Overhead, pied tamarins frolic through the trees. Their distinctive bare faces identify them. Their endangered status makes them candidates for study by scientists.
The forequarters are yellowish or white, sharply defined from the grayish-brown hindquarters. The mostly naked face is black, with the crown densely haired. Head and body length is from 6.9 to 12.2 inches; tail length from 9.8 to 15.7 inches; and weight from 7.94 to 31.7 ounces. The lower canine teeth are longer than the incisors.
Pied tamarins communicate in a number of ways including audible chirps and whistles, visual signals, scent marking, and a complex tactile communication via social grooming.
Saguinus bicolor is diurnal and arboreal, moving through trees with rather quick and jerky movements. An individual was observed to jump 49 feet from the top of a tree to the ground without injury. With the exception of some of the smaller prey, animals are killed by a bite on the head. Other than this there is no data available on behavior, either in the wild or in captivity.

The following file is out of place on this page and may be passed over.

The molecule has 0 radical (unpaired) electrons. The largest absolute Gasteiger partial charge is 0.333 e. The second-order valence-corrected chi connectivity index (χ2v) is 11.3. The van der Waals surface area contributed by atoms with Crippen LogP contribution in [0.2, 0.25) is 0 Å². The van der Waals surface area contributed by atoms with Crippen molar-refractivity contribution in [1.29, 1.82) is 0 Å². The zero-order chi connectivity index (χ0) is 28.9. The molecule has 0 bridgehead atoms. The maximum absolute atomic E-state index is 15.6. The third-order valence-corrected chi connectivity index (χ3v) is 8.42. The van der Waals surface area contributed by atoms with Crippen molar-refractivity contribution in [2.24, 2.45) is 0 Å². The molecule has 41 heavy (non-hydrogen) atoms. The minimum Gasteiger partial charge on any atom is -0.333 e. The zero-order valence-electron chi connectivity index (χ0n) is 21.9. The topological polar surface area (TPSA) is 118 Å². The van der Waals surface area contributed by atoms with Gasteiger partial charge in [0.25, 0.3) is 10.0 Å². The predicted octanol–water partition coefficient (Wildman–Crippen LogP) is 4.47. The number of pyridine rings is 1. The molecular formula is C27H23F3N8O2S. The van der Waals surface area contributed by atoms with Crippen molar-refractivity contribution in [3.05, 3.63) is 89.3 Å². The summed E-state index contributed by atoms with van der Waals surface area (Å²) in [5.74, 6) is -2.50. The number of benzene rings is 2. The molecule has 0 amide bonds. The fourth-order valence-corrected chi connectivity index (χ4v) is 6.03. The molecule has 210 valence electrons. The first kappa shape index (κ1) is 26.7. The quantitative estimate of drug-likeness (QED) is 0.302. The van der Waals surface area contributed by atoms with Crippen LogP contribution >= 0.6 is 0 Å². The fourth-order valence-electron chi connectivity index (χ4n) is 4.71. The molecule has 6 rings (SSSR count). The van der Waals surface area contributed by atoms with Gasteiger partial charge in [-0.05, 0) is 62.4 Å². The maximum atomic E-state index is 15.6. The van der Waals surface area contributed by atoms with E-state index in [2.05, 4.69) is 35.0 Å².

In Saguinus, as in other tamarins, the father assists at birth, receiving and washing the young. The newborn have a coat of short hair and are helpless. They cling tightly with their hands and feet to the body of the mother or father. The father transfers the young to the mother at feeding time, then accepts them again after feeding. This behavior takes place place every 2 to 3 hours and lasts about half an hour. At about 21 days of age the young begin to explore nearby surroundings, but continue to ride on the backs of the parents until about 6-7 weeks of age. At 4 weeks they begin to accept soft food in addition to their mother's milk.